Follow the Smoke: 14,785 Miles of Great Texas Barbecue Review
By John DeMers
Texas sits as a regional hub on the national highway of barbecue. So it only makes sense that John DeMers employs his personal visits to the state's 119 barbecue joints as a paintbrush to draw the greater story of Texas barbecue. In his food odyssey, he visits a smorgasbord of restaurants, ranging from old classics to brand new establishments, blazing a trail of 14,783 miles to all corners of the Lone Star state.
We have reviewed other books by self-appointed travelers who take it upon themselves to carve their way through the dusty roads of Texas, eating at all the barbeque joints. DeMers' book, published by Texas-based Bright Sky Press, is the best one we've seen.
The book immediately warns of controversial topics discussed within its smoky brown covers. What are the many Texas joys and traditions of making and eating barbecue? Where have these traditions ended up today? The book contains part food philosophy, part travel guide and part cookbook. It is an impressive presentation, and one to be appreciated by anyone attracted or interested in barbecue.
The Houston-based DeMers first tells the often told legend about the history of barbecue, establishing why beef became the meat of choice in Texas versus pork which dominates the barbecue in the states east.
Why is Texas so "beef-centric?" How did the barbecue traditions start? Who established them? DeMers' opening essay adroitly covers all of these points.
Most of the book chronicles the author's odyssey through all of the state's eateries. Here he marries detailed explanations of the food with much background on the history and business of each restaurant. A lot of this can be interesting, while other establishments patiently wait for their legacy to start.
Take, for example, the book's entry on Sonny Bryan's, the classic barbecue eatery in Dallas which has been feeding the best in barbecue to the masses since 1910. Buried in the book's discussion of Sonny Bryan's long and interesting history, DeMers asserts "No way around it. Sonny Bryan's is - in the hearts and minds of some locals - a victim of its own success."
What he means here is that the plain and simple barbecue that ignited the business may have become forgotten as the business expanded. Today Sonny Bryan's has grown to nine locations dotting the Dallas/Fort Worth Metroplex, all from its original Inwood Road pit stop, where still today you can eat your beef brisket and pork ribs while sitting in rickety wooden school desks.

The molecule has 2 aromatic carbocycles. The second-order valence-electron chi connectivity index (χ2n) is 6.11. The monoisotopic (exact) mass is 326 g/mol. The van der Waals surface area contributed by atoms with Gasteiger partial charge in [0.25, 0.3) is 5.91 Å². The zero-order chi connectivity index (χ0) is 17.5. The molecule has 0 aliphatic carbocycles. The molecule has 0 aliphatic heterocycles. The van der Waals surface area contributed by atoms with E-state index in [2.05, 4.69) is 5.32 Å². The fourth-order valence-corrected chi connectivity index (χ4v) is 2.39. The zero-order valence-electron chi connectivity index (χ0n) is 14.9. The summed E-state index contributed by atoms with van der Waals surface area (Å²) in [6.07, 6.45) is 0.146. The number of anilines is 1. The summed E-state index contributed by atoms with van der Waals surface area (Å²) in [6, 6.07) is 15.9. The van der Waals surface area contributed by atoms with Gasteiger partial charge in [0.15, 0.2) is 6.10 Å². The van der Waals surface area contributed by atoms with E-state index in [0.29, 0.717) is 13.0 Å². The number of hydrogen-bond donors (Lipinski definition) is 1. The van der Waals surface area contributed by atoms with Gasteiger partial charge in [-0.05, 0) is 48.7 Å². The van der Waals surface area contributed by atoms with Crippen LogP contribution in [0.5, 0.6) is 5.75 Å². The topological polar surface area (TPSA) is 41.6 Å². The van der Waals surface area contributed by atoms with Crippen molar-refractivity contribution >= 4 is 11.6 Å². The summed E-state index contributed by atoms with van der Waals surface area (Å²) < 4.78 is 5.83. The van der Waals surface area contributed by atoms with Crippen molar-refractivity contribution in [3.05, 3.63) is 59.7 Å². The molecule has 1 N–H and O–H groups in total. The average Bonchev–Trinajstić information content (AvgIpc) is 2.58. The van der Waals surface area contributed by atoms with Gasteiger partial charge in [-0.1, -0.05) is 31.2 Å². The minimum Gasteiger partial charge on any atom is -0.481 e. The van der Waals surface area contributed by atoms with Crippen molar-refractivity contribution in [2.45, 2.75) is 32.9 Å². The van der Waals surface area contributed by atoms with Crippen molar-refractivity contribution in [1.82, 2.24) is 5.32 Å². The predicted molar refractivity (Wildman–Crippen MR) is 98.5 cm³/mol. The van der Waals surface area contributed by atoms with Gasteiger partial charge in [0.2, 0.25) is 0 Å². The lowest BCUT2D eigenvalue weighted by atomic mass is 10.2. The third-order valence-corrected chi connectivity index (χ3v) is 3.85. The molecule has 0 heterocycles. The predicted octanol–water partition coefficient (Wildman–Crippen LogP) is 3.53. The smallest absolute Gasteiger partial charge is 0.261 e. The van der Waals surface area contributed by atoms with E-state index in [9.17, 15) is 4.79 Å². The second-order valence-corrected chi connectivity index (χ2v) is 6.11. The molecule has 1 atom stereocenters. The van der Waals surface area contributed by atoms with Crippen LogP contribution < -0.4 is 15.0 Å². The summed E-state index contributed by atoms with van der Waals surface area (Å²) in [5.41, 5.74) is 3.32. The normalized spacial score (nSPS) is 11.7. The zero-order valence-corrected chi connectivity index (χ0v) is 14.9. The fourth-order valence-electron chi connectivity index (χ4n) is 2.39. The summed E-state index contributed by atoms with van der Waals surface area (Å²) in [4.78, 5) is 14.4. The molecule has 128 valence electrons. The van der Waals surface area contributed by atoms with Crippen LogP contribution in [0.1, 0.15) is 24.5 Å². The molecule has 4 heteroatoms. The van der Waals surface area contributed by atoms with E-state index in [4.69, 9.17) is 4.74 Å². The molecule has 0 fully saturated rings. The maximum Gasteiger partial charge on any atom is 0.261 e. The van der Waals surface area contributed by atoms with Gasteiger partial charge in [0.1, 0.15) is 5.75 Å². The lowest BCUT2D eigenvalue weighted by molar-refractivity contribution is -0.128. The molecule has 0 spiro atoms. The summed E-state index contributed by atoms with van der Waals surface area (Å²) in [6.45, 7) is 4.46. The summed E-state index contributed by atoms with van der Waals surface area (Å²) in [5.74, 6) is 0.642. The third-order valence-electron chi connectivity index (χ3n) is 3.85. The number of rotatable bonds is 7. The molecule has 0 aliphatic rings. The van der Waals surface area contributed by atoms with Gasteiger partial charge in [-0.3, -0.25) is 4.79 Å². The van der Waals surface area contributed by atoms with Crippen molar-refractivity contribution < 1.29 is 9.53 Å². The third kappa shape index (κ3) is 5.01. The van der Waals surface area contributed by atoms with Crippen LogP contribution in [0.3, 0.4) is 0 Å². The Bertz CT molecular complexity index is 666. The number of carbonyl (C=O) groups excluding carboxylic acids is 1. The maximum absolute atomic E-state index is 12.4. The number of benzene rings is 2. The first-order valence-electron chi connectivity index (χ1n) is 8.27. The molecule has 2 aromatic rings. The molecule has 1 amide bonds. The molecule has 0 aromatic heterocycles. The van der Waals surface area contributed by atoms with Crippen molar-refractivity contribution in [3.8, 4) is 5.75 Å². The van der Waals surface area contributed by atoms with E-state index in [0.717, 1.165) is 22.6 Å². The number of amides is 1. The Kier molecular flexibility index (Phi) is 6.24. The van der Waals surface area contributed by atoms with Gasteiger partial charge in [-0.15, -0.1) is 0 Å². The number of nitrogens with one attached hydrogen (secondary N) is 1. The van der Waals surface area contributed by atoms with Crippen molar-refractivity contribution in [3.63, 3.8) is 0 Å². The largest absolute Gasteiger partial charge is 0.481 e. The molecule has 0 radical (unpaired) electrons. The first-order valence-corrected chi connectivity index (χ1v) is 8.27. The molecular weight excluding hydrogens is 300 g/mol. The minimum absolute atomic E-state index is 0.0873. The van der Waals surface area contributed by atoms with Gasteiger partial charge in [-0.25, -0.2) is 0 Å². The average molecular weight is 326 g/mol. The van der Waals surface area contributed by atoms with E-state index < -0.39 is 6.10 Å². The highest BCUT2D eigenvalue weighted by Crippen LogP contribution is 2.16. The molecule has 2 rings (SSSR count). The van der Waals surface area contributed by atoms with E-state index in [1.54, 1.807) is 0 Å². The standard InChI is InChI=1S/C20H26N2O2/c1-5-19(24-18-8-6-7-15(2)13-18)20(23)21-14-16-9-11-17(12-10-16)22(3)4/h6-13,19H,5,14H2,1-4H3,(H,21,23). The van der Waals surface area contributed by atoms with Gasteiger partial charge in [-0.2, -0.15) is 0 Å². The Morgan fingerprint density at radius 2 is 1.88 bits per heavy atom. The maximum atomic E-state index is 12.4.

This brings up a recurring theme throughout any philosophical discussion of barbecue, which is a common refrain in Follow the Smoke. What is barbecue? Is it a faith statement or a doctrine? Restaurateur Tom Perini asks the questions in his foreward to the book. And it's worth pondering: Is the best barbecue eaten off of unceremonious brown butcher paper in a setting out of American Graffiti?
Peppered throughout are many of the book's great stories. Take, for example, the comments made seemingly randomly by Edgar Black, the current owner of Black's Barbecue, a must-stop visit when driving anywhere within a fifty mile radius of Lockhart, Texas:
When my dad started, the only barbecue we sold was beef and sausage. Before we had all these sides, we furnished crackers, which was kinda unique. A lot of people from up north would say they never heard of serving crackers with barbecue, but that's just what we did. When you ordered your meat, our cooks would reach into these big 12-pound boxes and grab you some crackers with their hands, which would be a no-no today. And we used to always have sawdust on the floor, which gave the place a fresh and clean smell.
Over in Houston, before there was Pizzitola's Bar-B-Cue, it was for decades the Shepard Bar-B-Q stand. "The original location is no more, a function of sitting squarely in the path of Interstate 10." Owner Jerry Pizzitola remembers, "Back here in Houston, barbecue pretty much was African-American barbecue. It's all we had really, the East Texas style, and it's the style I really came to love."
A typical review of a more modern restaurant is Charlie Geren's Railhead Smokehouse located in west Fort Worth. Along with many favorable comments about the food, DeMers quips "Fact is, for all the casual tables spread around and filled with families devouring barbecue, it's impossible to tell where the restaurant ends and the bar begins." A backhanded criticism perhaps?